The games were fully and easily repackageable. There was absolutely no prop destruction and reset was almost as simple as shuffling.

It was easy to pick up and get started after a quick perusal of the instructions and a runthrough of the tutorial.

While all of the games used the same structure, each of the three games had a unique character to it.

The price was incredibly low at roughly $16 per game.

The Formula’s parody of escape room tropes was humorous.

Red card depicting a periodic table of elements. The flavor text reads, "A periodic table of elements. What a surprise!"

Squeek & Sausage was generally strong and oddly charming.

The Island of Doctor Goorse had our favorite puzzle of the series.


It was fairly easy to miss a hidden number and thus not reveal a necessary card. There was a hidden number hint system built in, but we misinterpreted it. From speaking with others, it seems we weren’t the only ones to do so. When we did this, our game badly spiraled out of control. I eventually had to pause the clock and literally rerun the game to essentially debug our attempt.

Hinting was clunky. At any given time we would have a lot of cards on the table and it was frequently unclear what direction we should go. If we got stuck and wanted a hint, we had to randomly select a card for a hint. More often than not, it wasn’t the right card to take a hint on. We’d end up taking a bunch of hints at once to find the thread of gameplay and get things going again. This became frustrating quickly.

The penalties were strangely aggressive. I think they were meant to indicate that we’d wasted time in the room; they were trying to recreate that feeling of diving down a rabbit hole and having it turn up nothing. Instead, these felt like punishments for doing something bad. This was made more confusing by the randomness with which penalties popped up. More often than not, if we got something wrong, the red and blue cards would not add up to a number that was in the deck. Most of the penalties seemed more like traps laid to lull us in.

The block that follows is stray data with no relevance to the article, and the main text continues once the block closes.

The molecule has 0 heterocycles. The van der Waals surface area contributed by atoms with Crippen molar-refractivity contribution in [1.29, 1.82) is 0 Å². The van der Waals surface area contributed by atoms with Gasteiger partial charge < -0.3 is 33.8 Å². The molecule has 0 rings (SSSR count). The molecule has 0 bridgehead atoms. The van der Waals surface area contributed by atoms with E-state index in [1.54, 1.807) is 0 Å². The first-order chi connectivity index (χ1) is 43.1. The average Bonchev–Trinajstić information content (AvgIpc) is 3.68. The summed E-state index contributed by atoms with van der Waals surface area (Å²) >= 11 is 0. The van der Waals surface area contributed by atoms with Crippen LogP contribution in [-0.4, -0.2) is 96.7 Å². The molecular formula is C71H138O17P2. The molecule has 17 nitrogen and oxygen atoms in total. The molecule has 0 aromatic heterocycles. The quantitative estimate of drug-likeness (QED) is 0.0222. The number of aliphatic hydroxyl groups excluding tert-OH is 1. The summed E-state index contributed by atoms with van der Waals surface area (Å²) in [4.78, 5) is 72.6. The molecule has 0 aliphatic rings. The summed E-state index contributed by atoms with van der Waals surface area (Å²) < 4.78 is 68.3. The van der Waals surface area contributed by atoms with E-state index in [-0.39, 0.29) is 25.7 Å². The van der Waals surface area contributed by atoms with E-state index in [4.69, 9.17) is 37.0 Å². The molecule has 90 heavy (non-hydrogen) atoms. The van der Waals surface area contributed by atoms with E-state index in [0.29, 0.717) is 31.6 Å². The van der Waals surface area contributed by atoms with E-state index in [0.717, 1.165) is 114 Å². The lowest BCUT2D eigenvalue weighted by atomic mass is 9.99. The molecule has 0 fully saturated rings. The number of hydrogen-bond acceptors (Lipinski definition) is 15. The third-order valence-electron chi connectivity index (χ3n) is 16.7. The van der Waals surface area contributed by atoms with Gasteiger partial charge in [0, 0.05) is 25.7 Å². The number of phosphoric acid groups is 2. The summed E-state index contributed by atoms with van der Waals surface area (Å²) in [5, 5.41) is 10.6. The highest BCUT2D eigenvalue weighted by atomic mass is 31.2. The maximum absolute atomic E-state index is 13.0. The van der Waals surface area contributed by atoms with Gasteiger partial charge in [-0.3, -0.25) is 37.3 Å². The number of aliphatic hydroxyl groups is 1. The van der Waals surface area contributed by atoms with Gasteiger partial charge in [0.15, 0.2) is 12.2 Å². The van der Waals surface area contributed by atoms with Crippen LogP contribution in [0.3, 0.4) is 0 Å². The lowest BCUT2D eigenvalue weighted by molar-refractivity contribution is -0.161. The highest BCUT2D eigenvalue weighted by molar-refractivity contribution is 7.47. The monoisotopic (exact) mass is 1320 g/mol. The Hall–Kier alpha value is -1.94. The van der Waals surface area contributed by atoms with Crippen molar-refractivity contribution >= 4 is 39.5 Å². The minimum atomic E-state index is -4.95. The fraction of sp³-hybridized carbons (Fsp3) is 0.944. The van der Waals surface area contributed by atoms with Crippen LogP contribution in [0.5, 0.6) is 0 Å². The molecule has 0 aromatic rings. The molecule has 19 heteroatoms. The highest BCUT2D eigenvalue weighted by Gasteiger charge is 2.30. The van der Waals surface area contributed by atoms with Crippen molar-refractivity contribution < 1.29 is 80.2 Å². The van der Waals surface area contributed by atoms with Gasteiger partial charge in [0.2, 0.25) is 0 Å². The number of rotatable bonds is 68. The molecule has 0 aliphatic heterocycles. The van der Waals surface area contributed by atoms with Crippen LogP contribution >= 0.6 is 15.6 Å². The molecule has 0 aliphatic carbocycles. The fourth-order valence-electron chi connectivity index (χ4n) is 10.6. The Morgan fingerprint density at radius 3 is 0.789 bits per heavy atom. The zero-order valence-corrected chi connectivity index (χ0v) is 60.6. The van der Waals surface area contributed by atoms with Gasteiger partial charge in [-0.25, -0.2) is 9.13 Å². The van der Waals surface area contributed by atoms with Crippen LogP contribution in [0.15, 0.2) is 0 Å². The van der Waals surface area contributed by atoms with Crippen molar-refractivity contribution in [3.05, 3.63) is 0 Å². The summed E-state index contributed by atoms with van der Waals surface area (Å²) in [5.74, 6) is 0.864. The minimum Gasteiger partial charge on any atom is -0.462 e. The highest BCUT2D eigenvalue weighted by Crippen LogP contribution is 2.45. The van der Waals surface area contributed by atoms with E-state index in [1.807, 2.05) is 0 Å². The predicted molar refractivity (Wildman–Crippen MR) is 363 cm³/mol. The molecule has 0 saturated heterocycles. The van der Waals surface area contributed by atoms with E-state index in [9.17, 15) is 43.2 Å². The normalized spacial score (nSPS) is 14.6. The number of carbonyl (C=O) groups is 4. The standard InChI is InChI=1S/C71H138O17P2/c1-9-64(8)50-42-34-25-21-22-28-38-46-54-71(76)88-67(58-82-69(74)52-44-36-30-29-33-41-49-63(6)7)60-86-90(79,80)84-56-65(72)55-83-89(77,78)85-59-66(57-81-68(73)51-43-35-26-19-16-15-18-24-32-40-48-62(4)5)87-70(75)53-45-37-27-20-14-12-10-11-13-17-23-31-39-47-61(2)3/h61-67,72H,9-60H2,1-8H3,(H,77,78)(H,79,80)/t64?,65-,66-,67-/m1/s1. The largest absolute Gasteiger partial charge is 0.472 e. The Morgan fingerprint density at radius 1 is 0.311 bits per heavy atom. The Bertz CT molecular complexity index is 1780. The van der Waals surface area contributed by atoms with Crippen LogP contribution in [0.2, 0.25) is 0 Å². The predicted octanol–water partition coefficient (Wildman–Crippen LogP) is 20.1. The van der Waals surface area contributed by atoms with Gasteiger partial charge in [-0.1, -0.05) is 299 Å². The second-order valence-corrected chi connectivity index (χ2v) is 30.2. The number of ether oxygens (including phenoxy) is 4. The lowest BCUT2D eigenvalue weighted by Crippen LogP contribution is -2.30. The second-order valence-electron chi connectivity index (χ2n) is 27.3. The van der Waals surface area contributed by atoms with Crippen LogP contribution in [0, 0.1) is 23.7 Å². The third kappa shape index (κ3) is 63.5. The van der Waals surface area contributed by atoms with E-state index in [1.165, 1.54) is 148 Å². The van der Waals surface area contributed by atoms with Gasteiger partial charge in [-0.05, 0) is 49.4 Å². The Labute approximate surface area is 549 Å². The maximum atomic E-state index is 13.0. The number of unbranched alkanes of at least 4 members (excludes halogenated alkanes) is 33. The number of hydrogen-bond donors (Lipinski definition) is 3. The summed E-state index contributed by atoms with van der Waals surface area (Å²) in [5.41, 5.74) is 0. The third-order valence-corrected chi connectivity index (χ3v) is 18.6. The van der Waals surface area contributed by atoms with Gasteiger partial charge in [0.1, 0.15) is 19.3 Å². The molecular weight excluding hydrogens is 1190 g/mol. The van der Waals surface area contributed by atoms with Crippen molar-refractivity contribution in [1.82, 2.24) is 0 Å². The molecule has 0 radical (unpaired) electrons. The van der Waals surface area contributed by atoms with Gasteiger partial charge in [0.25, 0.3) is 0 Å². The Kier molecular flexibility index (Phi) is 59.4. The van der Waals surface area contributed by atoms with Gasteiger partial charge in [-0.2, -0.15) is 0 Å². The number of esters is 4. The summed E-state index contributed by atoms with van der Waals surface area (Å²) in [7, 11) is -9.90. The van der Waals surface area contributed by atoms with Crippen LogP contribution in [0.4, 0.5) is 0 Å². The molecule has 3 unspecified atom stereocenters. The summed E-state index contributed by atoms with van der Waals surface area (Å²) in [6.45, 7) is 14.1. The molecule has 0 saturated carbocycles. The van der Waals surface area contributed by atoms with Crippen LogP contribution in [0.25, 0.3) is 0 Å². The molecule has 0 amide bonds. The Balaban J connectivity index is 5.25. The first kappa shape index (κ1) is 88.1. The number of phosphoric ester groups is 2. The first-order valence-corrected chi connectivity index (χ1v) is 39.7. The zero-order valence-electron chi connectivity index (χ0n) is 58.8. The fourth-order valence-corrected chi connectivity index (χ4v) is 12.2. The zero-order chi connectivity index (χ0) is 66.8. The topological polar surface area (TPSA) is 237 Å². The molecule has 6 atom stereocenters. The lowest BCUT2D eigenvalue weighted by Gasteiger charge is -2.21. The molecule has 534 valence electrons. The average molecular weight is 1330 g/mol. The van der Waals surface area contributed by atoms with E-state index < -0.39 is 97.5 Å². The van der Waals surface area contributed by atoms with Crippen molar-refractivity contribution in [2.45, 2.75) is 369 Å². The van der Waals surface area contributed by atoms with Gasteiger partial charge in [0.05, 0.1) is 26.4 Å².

Additionally, the tutorial game left out penalties entirely and we were thus unprepared for that eventuality. While the tutorial did allude to the hidden number system, it did not accurately train us for the level of pixel hunting ahead of us.

The Formula had an easy-to-earn penalty that simply did not make any sense in either the game or reality. It also sort of undermined the jokes that it had made about the escape room formula.

The Island of Doctor Goorse started with a split team, but it was a clunky experience. We had to stay close enough to the other team that we could follow the rules, but not so close that we could see/ hear what was going on.

These games will only remain playable as long as Space Cowboys maintains their app (and mobile apps are culturally relevant). Eventually in some far off future it is likely that this software will become unsupported and that will render Unlock! unplayable. I don’t really see this as a problem. The games are fun, but they are hardly heirlooms. I simply think that this is an interesting thing that people should be aware of when it comes to app integration in tabletop games.

Should I play The Formula, The Island of Doctor Goorse, and Squeek & Sausage?

The tabletop escape game market has grown into an interesting environment with low-cost paper-based games on one extreme and complex tangible games with physical locks and mechanisms on the other end. I am excited to watch both extremes evolve.

The opened box for Unlock! The Formula. The deck of cards rests in the box the instructions beside it.

The app notwithstanding, the Unlock! games are firmly planted on the paper side of the spectrum. At $16 per game, these are about as inexpensive as tabletop escape games get. It’s tough to argue with the value.

I wish that Unlock! didn’t have all of the hidden numbers and that the hint system were a little smarter and less reliant upon guesswork. Additionally, I feel like the penalty system could be adjusted to make it less confrontational, since it’s unnecessary.

If you’re only going to play one Unlock! game, I recommend Squeek & Sausage. It is entertaining, quirky, and had fewer bumps than its siblings. That being said, each one had its virtues.

If you’re planning to play all three, I recommend that you tackle them in this order:

  1. The Formula (recommended team size of 2, maximum 3)
  2. Squeek & Sausage (recommended team size of 2, maximum 3)
  3. The Island of Doctor Goorse (recommended team size of 2 or 4; you’ll want an even number)

As with all tabletop escape games, the decision to buy comes down to what you enjoy most about puzzle games:

If you’re looking for an intense real-life experience, then this won’t ever be it.

If you simply want to solve hard puzzles, then there are puzzle books and hunts that will meet your needs far better.

If you’re hoping to capture some escape room-esque glory with a companion over drinks in your home, Unlock! is a solid choice.

Visually interrogate every card for hidden numbers and do not causally disregard hints about hidden objects. You’ll more than get your money’s worth.

Order your copies of Unlock! Escape Adventure The Formula, The Island of Doctor Goorse, and Squeek & Sausage (currently unavailable for individual purchase)… or get all 3 for a price break today.

Leave a Reply

This site uses Akismet to reduce spam. Learn how your comment data is processed.

%d bloggers like this: